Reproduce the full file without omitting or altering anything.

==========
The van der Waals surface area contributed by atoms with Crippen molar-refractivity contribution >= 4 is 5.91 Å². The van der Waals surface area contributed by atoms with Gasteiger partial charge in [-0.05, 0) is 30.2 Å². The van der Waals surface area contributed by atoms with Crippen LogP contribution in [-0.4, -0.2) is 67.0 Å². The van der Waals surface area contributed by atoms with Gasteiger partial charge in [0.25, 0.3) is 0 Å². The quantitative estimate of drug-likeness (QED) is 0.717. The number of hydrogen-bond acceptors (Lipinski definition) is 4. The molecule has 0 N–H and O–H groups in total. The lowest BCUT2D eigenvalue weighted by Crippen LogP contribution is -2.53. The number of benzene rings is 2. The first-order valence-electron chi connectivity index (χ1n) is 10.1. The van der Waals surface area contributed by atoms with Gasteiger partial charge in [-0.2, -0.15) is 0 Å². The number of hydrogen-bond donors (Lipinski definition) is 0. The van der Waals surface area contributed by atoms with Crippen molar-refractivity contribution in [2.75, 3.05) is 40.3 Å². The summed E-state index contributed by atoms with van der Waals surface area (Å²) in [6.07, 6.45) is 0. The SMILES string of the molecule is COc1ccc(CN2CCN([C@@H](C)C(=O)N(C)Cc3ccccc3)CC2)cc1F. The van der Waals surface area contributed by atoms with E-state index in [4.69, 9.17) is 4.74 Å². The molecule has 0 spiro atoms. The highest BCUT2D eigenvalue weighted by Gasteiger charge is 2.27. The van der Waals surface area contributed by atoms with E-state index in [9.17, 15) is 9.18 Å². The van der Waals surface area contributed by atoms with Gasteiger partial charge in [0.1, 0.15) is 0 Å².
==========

The van der Waals surface area contributed by atoms with Crippen molar-refractivity contribution >= 4 is 5.91 Å². The van der Waals surface area contributed by atoms with Gasteiger partial charge in [-0.05, 0) is 30.2 Å². The van der Waals surface area contributed by atoms with Crippen LogP contribution in [-0.4, -0.2) is 67.0 Å². The van der Waals surface area contributed by atoms with Gasteiger partial charge in [0.25, 0.3) is 0 Å². The quantitative estimate of drug-likeness (QED) is 0.717. The number of hydrogen-bond acceptors (Lipinski definition) is 4. The molecule has 0 N–H and O–H groups in total. The lowest BCUT2D eigenvalue weighted by Crippen LogP contribution is -2.53. The number of benzene rings is 2. The first-order valence-electron chi connectivity index (χ1n) is 10.1. The van der Waals surface area contributed by atoms with Gasteiger partial charge in [-0.2, -0.15) is 0 Å². The number of hydrogen-bond donors (Lipinski definition) is 0. The van der Waals surface area contributed by atoms with Crippen molar-refractivity contribution in [2.75, 3.05) is 40.3 Å². The summed E-state index contributed by atoms with van der Waals surface area (Å²) in [6.07, 6.45) is 0. The SMILES string of the molecule is COc1ccc(CN2CCN([C@@H](C)C(=O)N(C)Cc3ccccc3)CC2)cc1F. The van der Waals surface area contributed by atoms with E-state index in [4.69, 9.17) is 4.74 Å². The molecule has 0 spiro atoms. The highest BCUT2D eigenvalue weighted by Gasteiger charge is 2.27. The van der Waals surface area contributed by atoms with E-state index in [9.17, 15) is 9.18 Å². The van der Waals surface area contributed by atoms with Gasteiger partial charge in [0.1, 0.15) is 0 Å².